So, in some ways I see that choice as telling us a lot about Shakespeare. And, again, I happened to be studying this seriously for the first time when I was taking this course with Harvey Mansfield when we were learning the details of the Roman Republic and Shakespeare had got them right. That’s what most struck me, that he understood that the Roman Republic had two consuls; he understood the function of the tribunes.

He was reading Plutarch, very carefully, Plutarch’s “Life of Coriolanus” and all these details were there. He may have been reading Livy as well, Livy’s history of the Roman Republic. He probably was reading Machiavelli’s Discourses on Livy. So he had sources for understanding it.

But what I saw was that he understood how this Roman Republic functioned and why it became such a world conqueror. Again, one of the strange facts is the Roman Republic put together what we call the Roman Empire. That vast amount of land was conquered by the armies of the Republic largely, and the Empire was largely a holding action of that.

So Shakespeare shows in Coriolanus what it is to live in a deeply political regime; that is, a regime where human life is focused on politics. Part of it is –

KRISTOL: Coriolanus is very early?

CANTOR: In Roman history, it’s 500 BC.

KRISTOL: So, it’s almost the beginning of the Republic?

CANTOR: In a certain sense it is the beginning of the Republic because it’s the beginning of the tribunate. That is, Rome had just expelled the Tarquin Kings (these Etruscans had been ruling the city) and they in effect declared a Republic – the name of king was hated in Rome for five centuries because they looked upon kings as foreign usurpers, these Tarquins, who rape Roman women – that’s the story of the rape of Lucrece and the instigation for expelling the Tarquins.

And, so, Rome was being ruled by a Senate and these two consuls, and Coriolanus deals with that very important moment when the people rebel and they are mollified by being given a role in the regime. This – these five tribunes in the play – only two of them are characters in the play. And they’re given among other things a right of veto over anything that the Senate rules – so Machiavelli understood this and I think Shakespeare understood it – that the tribunate introduced the popular element into the Roman Republic regime and created what was known in antiquity as a mixed regime.

Not monarchy, not democracy, not aristocracy, but elements of all three. The consuls were the kingly element. The executive element, we would say. The senate was the aristocratic element, and the tribunes represented the people who were the popular or democratic element.

Machiavelli taught us all about this. Actually it goes back to antiquity. Polybius and his history of Rome in the famous Book Six has a description of the Roman regime. And Shakespeare understood how that worked and in particular how it worked to elicit political life among the wholecommunity.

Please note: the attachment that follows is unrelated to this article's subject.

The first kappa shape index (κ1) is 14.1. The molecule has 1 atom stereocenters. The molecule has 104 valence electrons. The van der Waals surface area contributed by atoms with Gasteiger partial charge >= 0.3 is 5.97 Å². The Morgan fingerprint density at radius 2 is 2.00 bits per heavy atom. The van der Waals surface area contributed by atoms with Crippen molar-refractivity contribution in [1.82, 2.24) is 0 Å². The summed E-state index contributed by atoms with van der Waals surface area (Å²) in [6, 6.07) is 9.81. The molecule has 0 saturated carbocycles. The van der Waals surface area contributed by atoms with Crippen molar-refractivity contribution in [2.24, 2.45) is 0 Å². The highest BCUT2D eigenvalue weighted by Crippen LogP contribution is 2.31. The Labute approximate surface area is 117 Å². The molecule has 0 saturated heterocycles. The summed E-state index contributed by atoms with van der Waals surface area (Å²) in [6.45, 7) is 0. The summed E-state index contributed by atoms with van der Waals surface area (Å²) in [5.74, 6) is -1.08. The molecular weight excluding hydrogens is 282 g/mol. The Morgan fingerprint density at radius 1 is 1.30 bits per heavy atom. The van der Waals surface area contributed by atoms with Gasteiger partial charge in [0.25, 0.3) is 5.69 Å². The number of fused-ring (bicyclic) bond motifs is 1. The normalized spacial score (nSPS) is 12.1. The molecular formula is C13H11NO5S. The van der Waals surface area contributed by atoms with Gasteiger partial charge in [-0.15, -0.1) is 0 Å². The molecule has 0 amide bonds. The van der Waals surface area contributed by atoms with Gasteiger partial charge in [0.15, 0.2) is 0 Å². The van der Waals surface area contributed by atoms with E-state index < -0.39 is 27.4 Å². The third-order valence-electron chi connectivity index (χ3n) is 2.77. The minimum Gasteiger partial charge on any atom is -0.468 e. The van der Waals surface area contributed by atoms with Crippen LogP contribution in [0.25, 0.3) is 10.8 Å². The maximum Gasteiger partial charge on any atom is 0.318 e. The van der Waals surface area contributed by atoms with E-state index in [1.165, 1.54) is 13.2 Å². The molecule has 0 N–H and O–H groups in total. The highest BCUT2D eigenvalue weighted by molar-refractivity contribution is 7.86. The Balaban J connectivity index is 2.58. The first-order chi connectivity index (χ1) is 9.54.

Rome had these two consuls. They were chosen every year. That meant a lot of people in the Roman Republic could aspire to the chief executive position. The consuls led the armies, they convened the senate, they were essentially what we would call chief executives.

But there were two of them, so you had the beginnings of what we call checks and balances in the regime. The senators basically ruled Rome. They were the wealthy landowners. But because of the role that the plebeians had, the people could feel they had a say in things.

What Shakespeare shows about the Roman Republic is not that it was a democracy in the modern sense and not that there was full and equal participation in politics, but there was widespread participation. So the senators or the patricians, they could legitimately aspire to become consul at some point in their lives.

The plebeians were not going to become consul, but they could become tribunes. Shakespeare is very good at that, showing that the ambitious people among the plebeians have a role in the regime. That’s why politics becomes the focus of life in Coriolanus.

KRISTOL: So this play that’s set at the beginning of this fantastically successful Roman Republic isn’t a happy play, though, and Coriolanus who was a great man, I think, isn’t he supposed to be in a way? A great man is exiled or leaves and then dies, fighting against Rome, as I recall. So what’s that about, the tension between the great individual –

CANTOR: Yes, certainly the play is tragic because it deals with the great tension between the most prominent figure in the community and the community itself. But, here’s the deal, Coriolanus threatens the Roman Republic precisely because of his overwhelming superiority. This is a man who seems to win battles single-handedly.